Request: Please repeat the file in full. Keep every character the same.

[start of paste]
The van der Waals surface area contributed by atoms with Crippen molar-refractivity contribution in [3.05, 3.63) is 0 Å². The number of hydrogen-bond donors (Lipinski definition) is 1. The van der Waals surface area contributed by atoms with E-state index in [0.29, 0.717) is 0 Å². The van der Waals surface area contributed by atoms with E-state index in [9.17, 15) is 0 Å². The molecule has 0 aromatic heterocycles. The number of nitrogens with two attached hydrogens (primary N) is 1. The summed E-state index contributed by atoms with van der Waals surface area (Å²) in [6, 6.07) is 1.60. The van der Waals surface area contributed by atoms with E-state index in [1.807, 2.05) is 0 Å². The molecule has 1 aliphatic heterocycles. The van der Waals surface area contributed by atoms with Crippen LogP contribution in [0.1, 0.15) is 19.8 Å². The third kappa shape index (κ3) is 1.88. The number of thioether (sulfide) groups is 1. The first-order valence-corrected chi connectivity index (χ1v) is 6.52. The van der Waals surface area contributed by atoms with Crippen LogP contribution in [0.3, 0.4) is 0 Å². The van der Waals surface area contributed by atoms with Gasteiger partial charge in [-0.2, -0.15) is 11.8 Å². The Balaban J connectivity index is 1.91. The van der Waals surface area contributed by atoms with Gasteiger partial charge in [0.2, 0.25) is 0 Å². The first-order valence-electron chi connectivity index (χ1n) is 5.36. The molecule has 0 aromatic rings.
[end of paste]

The van der Waals surface area contributed by atoms with Crippen molar-refractivity contribution in [3.05, 3.63) is 0 Å². The number of hydrogen-bond donors (Lipinski definition) is 1. The van der Waals surface area contributed by atoms with E-state index in [0.29, 0.717) is 0 Å². The van der Waals surface area contributed by atoms with E-state index in [9.17, 15) is 0 Å². The molecule has 0 aromatic heterocycles. The number of nitrogens with two attached hydrogens (primary N) is 1. The summed E-state index contributed by atoms with van der Waals surface area (Å²) in [6, 6.07) is 1.60. The van der Waals surface area contributed by atoms with E-state index in [1.807, 2.05) is 0 Å². The molecule has 1 aliphatic heterocycles. The van der Waals surface area contributed by atoms with Crippen LogP contribution in [0.1, 0.15) is 19.8 Å². The third kappa shape index (κ3) is 1.88. The number of thioether (sulfide) groups is 1. The first-order valence-corrected chi connectivity index (χ1v) is 6.52. The van der Waals surface area contributed by atoms with Crippen LogP contribution in [0.3, 0.4) is 0 Å². The van der Waals surface area contributed by atoms with Gasteiger partial charge in [-0.2, -0.15) is 11.8 Å². The Balaban J connectivity index is 1.91. The van der Waals surface area contributed by atoms with Gasteiger partial charge in [0.2, 0.25) is 0 Å². The first-order valence-electron chi connectivity index (χ1n) is 5.36. The molecule has 0 aromatic rings.